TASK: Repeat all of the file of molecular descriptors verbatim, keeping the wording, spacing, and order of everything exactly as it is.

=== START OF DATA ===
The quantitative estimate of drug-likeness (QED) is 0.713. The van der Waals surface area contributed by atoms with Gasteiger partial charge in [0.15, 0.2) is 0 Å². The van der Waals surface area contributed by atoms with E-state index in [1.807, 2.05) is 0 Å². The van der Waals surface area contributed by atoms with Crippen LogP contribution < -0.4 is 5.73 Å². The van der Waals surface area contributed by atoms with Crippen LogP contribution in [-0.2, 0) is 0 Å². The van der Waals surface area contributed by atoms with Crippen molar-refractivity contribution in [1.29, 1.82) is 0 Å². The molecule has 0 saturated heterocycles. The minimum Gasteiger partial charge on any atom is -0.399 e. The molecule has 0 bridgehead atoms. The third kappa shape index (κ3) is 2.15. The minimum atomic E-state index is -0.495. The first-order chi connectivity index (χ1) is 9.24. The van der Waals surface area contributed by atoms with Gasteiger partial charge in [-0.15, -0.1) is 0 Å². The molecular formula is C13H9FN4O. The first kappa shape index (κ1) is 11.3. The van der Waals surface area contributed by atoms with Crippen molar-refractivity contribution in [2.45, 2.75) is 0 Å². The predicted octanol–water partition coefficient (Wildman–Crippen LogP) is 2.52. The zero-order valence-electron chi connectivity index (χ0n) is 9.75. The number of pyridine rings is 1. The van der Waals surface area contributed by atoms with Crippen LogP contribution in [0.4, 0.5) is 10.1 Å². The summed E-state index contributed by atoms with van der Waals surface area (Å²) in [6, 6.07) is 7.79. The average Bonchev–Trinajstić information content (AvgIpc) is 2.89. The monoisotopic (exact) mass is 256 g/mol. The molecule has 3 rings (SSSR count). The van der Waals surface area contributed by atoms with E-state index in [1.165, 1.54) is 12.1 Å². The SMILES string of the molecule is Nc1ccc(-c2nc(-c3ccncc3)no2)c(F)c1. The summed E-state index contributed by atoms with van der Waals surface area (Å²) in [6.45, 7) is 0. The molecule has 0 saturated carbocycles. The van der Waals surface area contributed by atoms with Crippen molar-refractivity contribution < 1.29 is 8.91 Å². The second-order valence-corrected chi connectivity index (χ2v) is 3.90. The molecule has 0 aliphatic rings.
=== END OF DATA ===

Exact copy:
The quantitative estimate of drug-likeness (QED) is 0.713. The van der Waals surface area contributed by atoms with Gasteiger partial charge in [0.15, 0.2) is 0 Å². The van der Waals surface area contributed by atoms with E-state index in [1.807, 2.05) is 0 Å². The van der Waals surface area contributed by atoms with Crippen LogP contribution < -0.4 is 5.73 Å². The van der Waals surface area contributed by atoms with Crippen LogP contribution in [-0.2, 0) is 0 Å². The van der Waals surface area contributed by atoms with Crippen molar-refractivity contribution in [1.29, 1.82) is 0 Å². The molecule has 0 saturated heterocycles. The minimum Gasteiger partial charge on any atom is -0.399 e. The molecule has 0 bridgehead atoms. The third kappa shape index (κ3) is 2.15. The minimum atomic E-state index is -0.495. The first-order chi connectivity index (χ1) is 9.24. The van der Waals surface area contributed by atoms with Gasteiger partial charge in [-0.15, -0.1) is 0 Å². The molecular formula is C13H9FN4O. The first kappa shape index (κ1) is 11.3. The van der Waals surface area contributed by atoms with Crippen molar-refractivity contribution in [2.45, 2.75) is 0 Å². The predicted octanol–water partition coefficient (Wildman–Crippen LogP) is 2.52. The zero-order valence-electron chi connectivity index (χ0n) is 9.75. The number of pyridine rings is 1. The van der Waals surface area contributed by atoms with Crippen LogP contribution in [0.4, 0.5) is 10.1 Å². The summed E-state index contributed by atoms with van der Waals surface area (Å²) in [6, 6.07) is 7.79. The average Bonchev–Trinajstić information content (AvgIpc) is 2.89. The monoisotopic (exact) mass is 256 g/mol. The molecule has 3 rings (SSSR count). The van der Waals surface area contributed by atoms with E-state index in [1.165, 1.54) is 12.1 Å². The SMILES string of the molecule is Nc1ccc(-c2nc(-c3ccncc3)no2)c(F)c1. The summed E-state index contributed by atoms with van der Waals surface area (Å²) in [6.45, 7) is 0. The molecule has 0 saturated carbocycles. The van der Waals surface area contributed by atoms with Crippen molar-refractivity contribution < 1.29 is 8.91 Å². The second-order valence-corrected chi connectivity index (χ2v) is 3.90. The molecule has 0 aliphatic rings.